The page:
Genuine risk-takers know setbacks are part of the creative process. Any innovator worthy of that name accepts that success is the exception, failure the rule. That’s why those who are too focused on succeeding can’t innovate.
The pressure to be a risk-taker, or even to appear to be a risk-taker while not actually taking any real risks, is at the root of innovation burnout, in my opinion. Here’s Keyes again:
How can that [failure-tolerant] mind-set be encouraged? When I ask business leaders, most say that they urge workers to take more risks. This approach seldom has the desired effect, and for good reason. ‘They tell us to take more risks,’ one middle manager told me, ‘but you’re expected never to fail.’
"It’s no surprise then that people jumped to RSS to control information flow. We are telling the creators of information that we want filters, we want flow control, and we want those controls in our own hands. It’s the era of syndication and subscriptions. I’ll tell you what information I want, and then you come find me with the right data in the right place at the right time."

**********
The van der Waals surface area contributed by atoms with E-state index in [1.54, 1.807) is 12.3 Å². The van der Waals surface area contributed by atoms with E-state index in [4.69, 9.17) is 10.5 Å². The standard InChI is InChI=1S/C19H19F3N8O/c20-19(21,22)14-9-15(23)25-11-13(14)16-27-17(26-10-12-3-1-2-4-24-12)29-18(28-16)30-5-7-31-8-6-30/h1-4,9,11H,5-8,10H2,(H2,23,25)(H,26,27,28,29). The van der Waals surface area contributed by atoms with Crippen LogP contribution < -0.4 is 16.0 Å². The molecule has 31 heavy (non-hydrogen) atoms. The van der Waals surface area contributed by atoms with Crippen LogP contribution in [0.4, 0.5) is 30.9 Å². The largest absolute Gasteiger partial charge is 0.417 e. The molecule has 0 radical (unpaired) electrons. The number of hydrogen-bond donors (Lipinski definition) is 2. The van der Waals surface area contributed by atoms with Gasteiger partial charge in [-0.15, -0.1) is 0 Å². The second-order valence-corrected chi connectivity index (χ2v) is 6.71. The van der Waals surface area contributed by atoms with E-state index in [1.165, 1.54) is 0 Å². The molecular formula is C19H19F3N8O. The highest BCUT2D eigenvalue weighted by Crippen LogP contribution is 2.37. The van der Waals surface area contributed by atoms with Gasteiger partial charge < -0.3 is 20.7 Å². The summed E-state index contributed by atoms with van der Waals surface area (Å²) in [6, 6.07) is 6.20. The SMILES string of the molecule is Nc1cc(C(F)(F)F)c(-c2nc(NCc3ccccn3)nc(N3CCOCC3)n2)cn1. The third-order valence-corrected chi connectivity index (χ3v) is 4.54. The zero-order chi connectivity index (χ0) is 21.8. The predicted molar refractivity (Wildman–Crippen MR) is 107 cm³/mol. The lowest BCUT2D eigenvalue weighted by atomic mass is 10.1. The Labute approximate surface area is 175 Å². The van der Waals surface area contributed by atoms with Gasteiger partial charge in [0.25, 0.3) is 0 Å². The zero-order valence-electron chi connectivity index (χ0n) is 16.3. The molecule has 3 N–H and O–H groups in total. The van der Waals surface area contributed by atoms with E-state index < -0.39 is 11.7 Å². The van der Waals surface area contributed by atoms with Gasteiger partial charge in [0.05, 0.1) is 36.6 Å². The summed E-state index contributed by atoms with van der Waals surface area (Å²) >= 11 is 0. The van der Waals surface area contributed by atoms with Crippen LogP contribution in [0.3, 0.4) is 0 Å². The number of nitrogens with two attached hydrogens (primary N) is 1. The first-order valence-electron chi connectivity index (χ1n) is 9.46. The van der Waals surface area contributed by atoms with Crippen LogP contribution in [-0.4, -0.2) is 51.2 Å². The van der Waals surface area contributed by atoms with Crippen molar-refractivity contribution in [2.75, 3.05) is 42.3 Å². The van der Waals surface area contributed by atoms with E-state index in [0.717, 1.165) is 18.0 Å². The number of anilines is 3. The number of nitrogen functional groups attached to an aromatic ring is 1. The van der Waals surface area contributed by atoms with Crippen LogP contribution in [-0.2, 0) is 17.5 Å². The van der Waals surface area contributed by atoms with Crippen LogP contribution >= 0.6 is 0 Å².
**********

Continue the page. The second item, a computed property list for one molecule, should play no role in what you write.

If you don’t read Matt and you obsess about publishing models, then you’re missing one of the smartest voices out there.
Essentially, it’s an online dictionary that kicks the stuffing out of Dictionary.com. I stuck a quick launch link on my 11-year old son’s new laptop and within two days ObjectGraph passed the ultimate test when he said, "Dad, this dictionary thing rules."
So, next time you’re stuck trying to demo what Ajax is all about, and don’t want to quote the following explanation from the Wikipedia, show ’em Objectgraph:
"Ajax applications look almost as if they reside on the user’s machine, rather than across the Internet on a server. The reason: pages get updated, not entirely refreshed.
Traditional web applications essentially submit forms, completed by a user, to a web server. The web server responds back by sending a new web page. Because the server must submit a new page each time, applications run more slowly and awkwardly than their native counterparts.